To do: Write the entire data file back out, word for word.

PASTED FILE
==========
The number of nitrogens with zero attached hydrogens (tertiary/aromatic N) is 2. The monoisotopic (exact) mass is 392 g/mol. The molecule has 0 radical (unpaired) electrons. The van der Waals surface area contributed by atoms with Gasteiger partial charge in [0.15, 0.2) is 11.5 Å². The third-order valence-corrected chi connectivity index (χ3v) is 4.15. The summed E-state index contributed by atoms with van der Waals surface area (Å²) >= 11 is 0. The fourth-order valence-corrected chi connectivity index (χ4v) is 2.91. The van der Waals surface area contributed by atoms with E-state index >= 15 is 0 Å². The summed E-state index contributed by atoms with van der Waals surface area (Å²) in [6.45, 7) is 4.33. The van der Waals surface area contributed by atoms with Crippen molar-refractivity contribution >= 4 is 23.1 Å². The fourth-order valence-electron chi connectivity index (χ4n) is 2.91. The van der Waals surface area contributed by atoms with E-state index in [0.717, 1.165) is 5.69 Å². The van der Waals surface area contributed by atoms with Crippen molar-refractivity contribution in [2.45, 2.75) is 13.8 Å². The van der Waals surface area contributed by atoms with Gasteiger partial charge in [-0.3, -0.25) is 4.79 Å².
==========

The number of nitrogens with zero attached hydrogens (tertiary/aromatic N) is 2. The monoisotopic (exact) mass is 392 g/mol. The molecule has 0 radical (unpaired) electrons. The van der Waals surface area contributed by atoms with Gasteiger partial charge in [0.15, 0.2) is 11.5 Å². The third-order valence-corrected chi connectivity index (χ3v) is 4.15. The summed E-state index contributed by atoms with van der Waals surface area (Å²) >= 11 is 0. The fourth-order valence-corrected chi connectivity index (χ4v) is 2.91. The van der Waals surface area contributed by atoms with E-state index >= 15 is 0 Å². The summed E-state index contributed by atoms with van der Waals surface area (Å²) in [6.45, 7) is 4.33. The van der Waals surface area contributed by atoms with Crippen molar-refractivity contribution >= 4 is 23.1 Å². The fourth-order valence-electron chi connectivity index (χ4n) is 2.91. The van der Waals surface area contributed by atoms with E-state index in [0.717, 1.165) is 5.69 Å². The van der Waals surface area contributed by atoms with Crippen molar-refractivity contribution in [2.45, 2.75) is 13.8 Å². The van der Waals surface area contributed by atoms with Gasteiger partial charge in [-0.3, -0.25) is 4.79 Å².